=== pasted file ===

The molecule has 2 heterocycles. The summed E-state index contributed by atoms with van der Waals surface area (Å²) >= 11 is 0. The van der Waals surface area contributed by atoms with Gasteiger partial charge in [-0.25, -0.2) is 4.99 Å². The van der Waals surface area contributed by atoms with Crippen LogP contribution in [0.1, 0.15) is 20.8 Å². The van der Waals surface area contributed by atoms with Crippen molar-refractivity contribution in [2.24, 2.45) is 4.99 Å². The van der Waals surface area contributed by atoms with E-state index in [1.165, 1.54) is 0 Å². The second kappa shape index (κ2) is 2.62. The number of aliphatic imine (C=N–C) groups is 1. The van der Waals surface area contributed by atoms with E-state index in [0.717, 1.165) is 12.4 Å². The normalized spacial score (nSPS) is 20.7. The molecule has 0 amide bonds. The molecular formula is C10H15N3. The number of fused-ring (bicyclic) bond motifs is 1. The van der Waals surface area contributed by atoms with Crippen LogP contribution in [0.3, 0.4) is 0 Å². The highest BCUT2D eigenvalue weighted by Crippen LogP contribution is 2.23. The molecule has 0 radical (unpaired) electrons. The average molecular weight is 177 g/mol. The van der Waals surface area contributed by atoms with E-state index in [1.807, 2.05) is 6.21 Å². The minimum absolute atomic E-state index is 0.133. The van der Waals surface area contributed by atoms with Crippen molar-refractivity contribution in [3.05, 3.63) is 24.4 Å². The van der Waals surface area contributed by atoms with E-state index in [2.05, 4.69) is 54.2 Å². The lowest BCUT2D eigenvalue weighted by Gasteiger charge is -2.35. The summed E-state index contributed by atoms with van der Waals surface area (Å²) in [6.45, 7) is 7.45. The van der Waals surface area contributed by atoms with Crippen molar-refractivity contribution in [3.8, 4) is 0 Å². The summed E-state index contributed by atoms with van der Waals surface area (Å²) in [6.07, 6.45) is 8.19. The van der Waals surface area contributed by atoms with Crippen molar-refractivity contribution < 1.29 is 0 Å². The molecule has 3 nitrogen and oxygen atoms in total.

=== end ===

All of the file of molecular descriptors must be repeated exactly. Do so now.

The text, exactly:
The molecule has 2 heterocycles. The summed E-state index contributed by atoms with van der Waals surface area (Å²) >= 11 is 0. The van der Waals surface area contributed by atoms with Gasteiger partial charge in [-0.25, -0.2) is 4.99 Å². The van der Waals surface area contributed by atoms with Crippen LogP contribution in [0.1, 0.15) is 20.8 Å². The van der Waals surface area contributed by atoms with Crippen molar-refractivity contribution in [2.24, 2.45) is 4.99 Å². The van der Waals surface area contributed by atoms with E-state index in [1.165, 1.54) is 0 Å². The second kappa shape index (κ2) is 2.62. The number of aliphatic imine (C=N–C) groups is 1. The van der Waals surface area contributed by atoms with E-state index in [0.717, 1.165) is 12.4 Å². The normalized spacial score (nSPS) is 20.7. The molecule has 0 amide bonds. The molecular formula is C10H15N3. The number of fused-ring (bicyclic) bond motifs is 1. The van der Waals surface area contributed by atoms with Crippen LogP contribution in [0.3, 0.4) is 0 Å². The highest BCUT2D eigenvalue weighted by Crippen LogP contribution is 2.23. The molecule has 0 radical (unpaired) electrons. The average molecular weight is 177 g/mol. The van der Waals surface area contributed by atoms with E-state index in [1.807, 2.05) is 6.21 Å². The minimum absolute atomic E-state index is 0.133. The van der Waals surface area contributed by atoms with Crippen molar-refractivity contribution in [3.05, 3.63) is 24.4 Å². The van der Waals surface area contributed by atoms with E-state index in [2.05, 4.69) is 54.2 Å². The lowest BCUT2D eigenvalue weighted by Gasteiger charge is -2.35. The summed E-state index contributed by atoms with van der Waals surface area (Å²) in [6.45, 7) is 7.45. The van der Waals surface area contributed by atoms with Crippen molar-refractivity contribution in [3.8, 4) is 0 Å². The summed E-state index contributed by atoms with van der Waals surface area (Å²) in [6.07, 6.45) is 8.19. The van der Waals surface area contributed by atoms with Crippen molar-refractivity contribution < 1.29 is 0 Å². The molecule has 3 nitrogen and oxygen atoms in total.